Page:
Financial crises are a bit like airplane crashes. Airplanes, and banks, operate well most of the time. But every so often they crash with very bad consequences and our strategy is to do a forensic study of the last crash, see what we learn, and incorporate that learning into the system so that we might prevent the recurrence of the same kind of crash. In aviation, that has made air travel incredibly safe, to the point that, right now, the Civil Aviation Board does not only analyze crashes but they also analyze “near misses” because there are so few crashes that it’s very hard to keep on learning. So near misses are a way to reduce the likelihood of bad things happening that have not really happened.... Read more about How Should We Prevent the Next Financial Crisis?

Shanghai skyline at night

What Should We Do About Inequality?

December 16, 2015

By Ricardo Hausmann (originally published in GrowthPolicy)

Inequality is the result of many different phenomena. Some of them should be a source of policy concern while others should not. My main problem is the inequality that arises from differences in productivity—namely, differences in productivity across regions, across cities, within cities and across social groups. We know that there are huge differences in income across countries of the world: the richest countries are 200 to 300 times richer than the poorest countries in per capita terms. That’s inequality at the global scale.... Read more about What Should We Do About Inequality?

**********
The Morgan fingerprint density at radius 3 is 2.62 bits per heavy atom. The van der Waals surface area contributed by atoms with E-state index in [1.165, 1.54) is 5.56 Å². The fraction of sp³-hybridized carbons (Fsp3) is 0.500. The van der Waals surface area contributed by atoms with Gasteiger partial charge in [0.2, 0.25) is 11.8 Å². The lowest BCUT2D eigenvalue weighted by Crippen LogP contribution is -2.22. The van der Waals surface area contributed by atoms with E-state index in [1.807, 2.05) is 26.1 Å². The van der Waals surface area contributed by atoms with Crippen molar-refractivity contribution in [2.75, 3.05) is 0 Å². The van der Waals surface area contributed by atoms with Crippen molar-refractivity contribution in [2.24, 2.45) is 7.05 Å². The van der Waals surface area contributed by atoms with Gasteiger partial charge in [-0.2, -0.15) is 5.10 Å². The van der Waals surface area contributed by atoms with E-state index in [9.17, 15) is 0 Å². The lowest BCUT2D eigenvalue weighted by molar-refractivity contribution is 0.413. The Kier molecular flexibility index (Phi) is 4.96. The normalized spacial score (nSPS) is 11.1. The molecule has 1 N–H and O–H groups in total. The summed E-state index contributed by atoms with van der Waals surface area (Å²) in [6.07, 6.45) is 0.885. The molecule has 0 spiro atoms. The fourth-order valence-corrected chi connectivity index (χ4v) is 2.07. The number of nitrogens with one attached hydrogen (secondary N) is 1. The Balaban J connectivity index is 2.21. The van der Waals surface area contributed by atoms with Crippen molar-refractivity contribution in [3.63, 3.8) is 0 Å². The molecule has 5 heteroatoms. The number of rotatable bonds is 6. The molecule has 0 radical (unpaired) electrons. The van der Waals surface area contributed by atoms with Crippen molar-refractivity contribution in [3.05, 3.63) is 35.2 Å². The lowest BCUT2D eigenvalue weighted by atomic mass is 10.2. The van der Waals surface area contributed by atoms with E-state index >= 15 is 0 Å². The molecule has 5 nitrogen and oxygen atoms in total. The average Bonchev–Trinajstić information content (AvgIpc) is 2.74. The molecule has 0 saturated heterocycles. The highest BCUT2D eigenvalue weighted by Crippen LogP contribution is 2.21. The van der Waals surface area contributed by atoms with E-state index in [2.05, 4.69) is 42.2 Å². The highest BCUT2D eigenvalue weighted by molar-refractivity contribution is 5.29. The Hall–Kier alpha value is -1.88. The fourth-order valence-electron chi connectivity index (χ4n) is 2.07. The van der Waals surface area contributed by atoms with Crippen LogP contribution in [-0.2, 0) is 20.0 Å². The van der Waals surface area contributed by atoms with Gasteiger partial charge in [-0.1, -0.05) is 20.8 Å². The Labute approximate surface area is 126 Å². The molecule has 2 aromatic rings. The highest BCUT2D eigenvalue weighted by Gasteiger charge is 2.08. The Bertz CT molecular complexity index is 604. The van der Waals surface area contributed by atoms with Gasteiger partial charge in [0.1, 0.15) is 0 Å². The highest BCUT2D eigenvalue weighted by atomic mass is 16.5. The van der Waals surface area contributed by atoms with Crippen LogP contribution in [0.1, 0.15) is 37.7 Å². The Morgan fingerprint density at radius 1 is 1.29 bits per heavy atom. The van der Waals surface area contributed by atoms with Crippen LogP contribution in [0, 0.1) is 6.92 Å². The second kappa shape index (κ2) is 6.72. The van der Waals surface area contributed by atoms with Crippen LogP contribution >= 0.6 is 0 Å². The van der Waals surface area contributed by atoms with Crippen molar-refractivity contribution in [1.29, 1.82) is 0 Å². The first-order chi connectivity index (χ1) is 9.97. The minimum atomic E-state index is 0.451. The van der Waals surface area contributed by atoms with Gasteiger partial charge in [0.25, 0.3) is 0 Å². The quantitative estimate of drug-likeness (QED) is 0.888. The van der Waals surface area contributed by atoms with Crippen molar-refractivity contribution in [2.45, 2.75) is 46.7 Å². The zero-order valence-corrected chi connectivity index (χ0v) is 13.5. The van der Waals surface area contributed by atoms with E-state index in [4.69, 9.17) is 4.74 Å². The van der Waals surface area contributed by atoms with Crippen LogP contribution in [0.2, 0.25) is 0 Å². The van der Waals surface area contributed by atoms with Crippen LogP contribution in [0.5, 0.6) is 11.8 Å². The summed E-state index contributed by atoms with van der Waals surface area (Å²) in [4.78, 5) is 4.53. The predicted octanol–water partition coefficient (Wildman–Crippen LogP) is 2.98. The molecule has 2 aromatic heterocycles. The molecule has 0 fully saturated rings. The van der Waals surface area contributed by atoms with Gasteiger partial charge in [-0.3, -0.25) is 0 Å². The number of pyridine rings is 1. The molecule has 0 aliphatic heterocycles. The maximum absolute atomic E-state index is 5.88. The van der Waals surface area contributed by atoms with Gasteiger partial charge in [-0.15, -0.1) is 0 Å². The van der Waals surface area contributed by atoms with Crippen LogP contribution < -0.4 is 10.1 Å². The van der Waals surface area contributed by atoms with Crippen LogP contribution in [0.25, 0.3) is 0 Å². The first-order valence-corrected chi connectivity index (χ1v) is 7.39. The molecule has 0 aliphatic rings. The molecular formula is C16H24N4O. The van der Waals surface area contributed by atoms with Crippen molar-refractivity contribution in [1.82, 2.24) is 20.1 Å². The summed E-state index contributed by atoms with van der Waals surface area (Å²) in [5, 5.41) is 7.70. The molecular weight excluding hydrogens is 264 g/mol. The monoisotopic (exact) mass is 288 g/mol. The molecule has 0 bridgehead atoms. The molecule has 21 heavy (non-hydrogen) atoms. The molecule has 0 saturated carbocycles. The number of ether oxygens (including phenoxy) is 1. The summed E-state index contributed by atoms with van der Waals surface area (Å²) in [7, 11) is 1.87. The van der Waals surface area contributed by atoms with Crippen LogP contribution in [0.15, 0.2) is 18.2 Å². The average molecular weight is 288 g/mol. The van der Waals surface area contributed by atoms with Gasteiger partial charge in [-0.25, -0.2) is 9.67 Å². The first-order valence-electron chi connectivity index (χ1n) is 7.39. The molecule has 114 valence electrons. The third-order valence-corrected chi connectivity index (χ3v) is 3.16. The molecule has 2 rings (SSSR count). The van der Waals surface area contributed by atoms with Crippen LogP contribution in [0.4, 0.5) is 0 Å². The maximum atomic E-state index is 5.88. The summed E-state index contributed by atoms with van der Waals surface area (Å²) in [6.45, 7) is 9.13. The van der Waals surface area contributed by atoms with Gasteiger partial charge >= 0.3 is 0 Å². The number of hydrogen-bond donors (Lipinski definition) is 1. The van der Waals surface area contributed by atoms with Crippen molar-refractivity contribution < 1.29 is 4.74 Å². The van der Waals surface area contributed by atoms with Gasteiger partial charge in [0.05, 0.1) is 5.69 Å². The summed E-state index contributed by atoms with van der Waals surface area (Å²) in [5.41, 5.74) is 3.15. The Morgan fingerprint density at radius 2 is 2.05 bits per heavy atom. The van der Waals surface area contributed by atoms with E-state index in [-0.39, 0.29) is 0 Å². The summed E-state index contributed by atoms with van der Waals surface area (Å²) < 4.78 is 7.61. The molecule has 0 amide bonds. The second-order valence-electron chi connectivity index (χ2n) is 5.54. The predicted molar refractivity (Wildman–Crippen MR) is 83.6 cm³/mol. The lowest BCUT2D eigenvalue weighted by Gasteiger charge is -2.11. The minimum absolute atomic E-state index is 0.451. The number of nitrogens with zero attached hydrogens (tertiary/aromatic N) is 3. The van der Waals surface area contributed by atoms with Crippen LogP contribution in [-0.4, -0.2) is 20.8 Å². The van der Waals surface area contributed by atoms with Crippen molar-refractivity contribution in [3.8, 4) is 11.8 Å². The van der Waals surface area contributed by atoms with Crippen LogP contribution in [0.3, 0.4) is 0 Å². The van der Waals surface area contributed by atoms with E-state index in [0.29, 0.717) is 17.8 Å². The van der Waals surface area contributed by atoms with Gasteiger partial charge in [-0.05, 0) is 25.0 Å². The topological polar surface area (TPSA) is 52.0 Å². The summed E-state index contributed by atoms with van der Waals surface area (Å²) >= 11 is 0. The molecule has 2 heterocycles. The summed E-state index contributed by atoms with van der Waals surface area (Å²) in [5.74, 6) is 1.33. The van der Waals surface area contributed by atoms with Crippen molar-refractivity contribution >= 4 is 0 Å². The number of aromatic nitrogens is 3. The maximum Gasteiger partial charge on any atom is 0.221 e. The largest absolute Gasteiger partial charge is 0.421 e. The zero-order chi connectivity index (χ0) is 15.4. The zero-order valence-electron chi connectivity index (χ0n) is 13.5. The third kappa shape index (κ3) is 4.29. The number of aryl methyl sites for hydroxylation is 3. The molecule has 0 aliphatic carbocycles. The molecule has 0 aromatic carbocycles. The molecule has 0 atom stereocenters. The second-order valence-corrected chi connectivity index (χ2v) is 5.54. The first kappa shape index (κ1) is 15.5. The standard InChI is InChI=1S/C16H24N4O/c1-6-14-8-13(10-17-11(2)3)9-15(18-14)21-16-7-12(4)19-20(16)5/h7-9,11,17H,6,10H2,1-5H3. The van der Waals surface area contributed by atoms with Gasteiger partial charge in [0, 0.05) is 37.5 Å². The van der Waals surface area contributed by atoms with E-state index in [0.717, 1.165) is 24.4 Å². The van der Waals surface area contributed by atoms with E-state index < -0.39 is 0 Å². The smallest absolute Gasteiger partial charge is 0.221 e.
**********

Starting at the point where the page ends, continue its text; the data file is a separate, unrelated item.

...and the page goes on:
The Import of Exports

November 26, 2015

CAMBRIDGE – Should a country’s development strategy pay special attention to exports? After all, exports have nothing to do with satisfying their people’s basic needs, such as education, health care, housing, power, water, telecoms, security, the rule of law, and recreation. So why give precedence to satisfying the needs of distant foreign consumers?

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Pathways to Inclusive Growth: Corner Store 2.0

November 23, 2015

By Busi Radebe --This blog was originally published on the African Policy Journal